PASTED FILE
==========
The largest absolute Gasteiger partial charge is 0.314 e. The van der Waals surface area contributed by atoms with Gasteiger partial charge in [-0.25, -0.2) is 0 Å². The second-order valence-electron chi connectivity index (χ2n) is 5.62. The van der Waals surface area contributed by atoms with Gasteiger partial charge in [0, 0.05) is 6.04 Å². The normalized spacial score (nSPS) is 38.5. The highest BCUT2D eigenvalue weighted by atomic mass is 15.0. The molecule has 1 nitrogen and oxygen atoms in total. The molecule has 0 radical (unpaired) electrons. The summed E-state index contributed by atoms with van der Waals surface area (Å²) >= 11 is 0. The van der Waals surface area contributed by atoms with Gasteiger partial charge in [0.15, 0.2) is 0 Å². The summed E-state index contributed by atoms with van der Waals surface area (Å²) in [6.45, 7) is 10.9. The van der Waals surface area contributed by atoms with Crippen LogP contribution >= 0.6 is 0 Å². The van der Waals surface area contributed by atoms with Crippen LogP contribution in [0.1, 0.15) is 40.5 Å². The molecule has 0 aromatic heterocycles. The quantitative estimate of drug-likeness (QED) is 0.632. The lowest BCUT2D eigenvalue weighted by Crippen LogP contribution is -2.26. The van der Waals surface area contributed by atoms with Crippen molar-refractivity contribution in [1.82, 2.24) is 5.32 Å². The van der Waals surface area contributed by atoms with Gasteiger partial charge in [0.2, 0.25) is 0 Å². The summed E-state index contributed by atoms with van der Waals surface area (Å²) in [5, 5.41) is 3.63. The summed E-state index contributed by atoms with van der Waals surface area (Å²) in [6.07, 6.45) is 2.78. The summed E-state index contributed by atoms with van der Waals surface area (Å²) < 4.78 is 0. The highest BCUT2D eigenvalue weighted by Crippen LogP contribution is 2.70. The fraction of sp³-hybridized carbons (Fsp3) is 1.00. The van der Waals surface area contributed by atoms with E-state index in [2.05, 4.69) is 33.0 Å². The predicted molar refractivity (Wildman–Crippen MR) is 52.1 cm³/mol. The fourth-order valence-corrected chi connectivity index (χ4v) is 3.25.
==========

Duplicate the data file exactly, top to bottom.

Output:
The largest absolute Gasteiger partial charge is 0.314 e. The van der Waals surface area contributed by atoms with Gasteiger partial charge in [-0.25, -0.2) is 0 Å². The second-order valence-electron chi connectivity index (χ2n) is 5.62. The van der Waals surface area contributed by atoms with Gasteiger partial charge in [0, 0.05) is 6.04 Å². The normalized spacial score (nSPS) is 38.5. The highest BCUT2D eigenvalue weighted by atomic mass is 15.0. The molecule has 1 nitrogen and oxygen atoms in total. The molecule has 0 radical (unpaired) electrons. The summed E-state index contributed by atoms with van der Waals surface area (Å²) >= 11 is 0. The van der Waals surface area contributed by atoms with Gasteiger partial charge in [0.15, 0.2) is 0 Å². The summed E-state index contributed by atoms with van der Waals surface area (Å²) in [6.45, 7) is 10.9. The van der Waals surface area contributed by atoms with Crippen LogP contribution >= 0.6 is 0 Å². The van der Waals surface area contributed by atoms with Crippen LogP contribution in [0.1, 0.15) is 40.5 Å². The molecule has 0 aromatic heterocycles. The quantitative estimate of drug-likeness (QED) is 0.632. The lowest BCUT2D eigenvalue weighted by Crippen LogP contribution is -2.26. The van der Waals surface area contributed by atoms with Crippen molar-refractivity contribution in [1.82, 2.24) is 5.32 Å². The van der Waals surface area contributed by atoms with Gasteiger partial charge in [0.2, 0.25) is 0 Å². The summed E-state index contributed by atoms with van der Waals surface area (Å²) in [5, 5.41) is 3.63. The summed E-state index contributed by atoms with van der Waals surface area (Å²) in [6.07, 6.45) is 2.78. The summed E-state index contributed by atoms with van der Waals surface area (Å²) < 4.78 is 0. The highest BCUT2D eigenvalue weighted by Crippen LogP contribution is 2.70. The fraction of sp³-hybridized carbons (Fsp3) is 1.00. The van der Waals surface area contributed by atoms with E-state index in [2.05, 4.69) is 33.0 Å². The predicted molar refractivity (Wildman–Crippen MR) is 52.1 cm³/mol. The fourth-order valence-corrected chi connectivity index (χ4v) is 3.25.